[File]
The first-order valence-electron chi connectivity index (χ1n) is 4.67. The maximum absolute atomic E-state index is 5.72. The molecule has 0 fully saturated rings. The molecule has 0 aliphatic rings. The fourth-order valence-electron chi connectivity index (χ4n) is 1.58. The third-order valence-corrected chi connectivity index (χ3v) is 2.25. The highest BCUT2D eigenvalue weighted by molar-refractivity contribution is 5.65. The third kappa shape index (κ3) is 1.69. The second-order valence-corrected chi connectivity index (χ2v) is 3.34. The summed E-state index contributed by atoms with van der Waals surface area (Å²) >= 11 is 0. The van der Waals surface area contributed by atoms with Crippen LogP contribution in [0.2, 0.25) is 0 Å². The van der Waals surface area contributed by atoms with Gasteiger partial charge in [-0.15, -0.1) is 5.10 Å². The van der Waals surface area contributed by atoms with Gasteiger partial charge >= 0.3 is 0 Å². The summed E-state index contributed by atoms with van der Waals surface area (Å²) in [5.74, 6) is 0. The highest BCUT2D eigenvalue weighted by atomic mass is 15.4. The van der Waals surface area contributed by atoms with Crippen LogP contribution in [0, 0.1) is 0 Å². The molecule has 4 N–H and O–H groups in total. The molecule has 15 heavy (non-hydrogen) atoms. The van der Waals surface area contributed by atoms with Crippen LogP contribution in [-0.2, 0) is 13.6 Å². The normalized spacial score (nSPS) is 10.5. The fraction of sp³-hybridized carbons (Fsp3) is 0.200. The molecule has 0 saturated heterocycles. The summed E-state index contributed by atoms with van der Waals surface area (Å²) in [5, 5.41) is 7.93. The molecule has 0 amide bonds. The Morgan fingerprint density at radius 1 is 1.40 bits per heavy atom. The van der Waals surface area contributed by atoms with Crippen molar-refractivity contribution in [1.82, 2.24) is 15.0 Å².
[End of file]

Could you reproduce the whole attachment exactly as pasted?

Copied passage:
The first-order valence-electron chi connectivity index (χ1n) is 4.67. The maximum absolute atomic E-state index is 5.72. The molecule has 0 fully saturated rings. The molecule has 0 aliphatic rings. The fourth-order valence-electron chi connectivity index (χ4n) is 1.58. The third-order valence-corrected chi connectivity index (χ3v) is 2.25. The highest BCUT2D eigenvalue weighted by molar-refractivity contribution is 5.65. The third kappa shape index (κ3) is 1.69. The second-order valence-corrected chi connectivity index (χ2v) is 3.34. The summed E-state index contributed by atoms with van der Waals surface area (Å²) >= 11 is 0. The van der Waals surface area contributed by atoms with Crippen LogP contribution in [0.2, 0.25) is 0 Å². The van der Waals surface area contributed by atoms with Gasteiger partial charge in [-0.15, -0.1) is 5.10 Å². The van der Waals surface area contributed by atoms with Gasteiger partial charge >= 0.3 is 0 Å². The summed E-state index contributed by atoms with van der Waals surface area (Å²) in [5.74, 6) is 0. The highest BCUT2D eigenvalue weighted by atomic mass is 15.4. The van der Waals surface area contributed by atoms with Crippen LogP contribution in [0, 0.1) is 0 Å². The molecule has 4 N–H and O–H groups in total. The molecule has 15 heavy (non-hydrogen) atoms. The van der Waals surface area contributed by atoms with Crippen LogP contribution in [-0.2, 0) is 13.6 Å². The normalized spacial score (nSPS) is 10.5. The fraction of sp³-hybridized carbons (Fsp3) is 0.200. The molecule has 0 saturated heterocycles. The summed E-state index contributed by atoms with van der Waals surface area (Å²) in [5, 5.41) is 7.93. The molecule has 0 amide bonds. The Morgan fingerprint density at radius 1 is 1.40 bits per heavy atom. The van der Waals surface area contributed by atoms with Crippen molar-refractivity contribution in [1.82, 2.24) is 15.0 Å².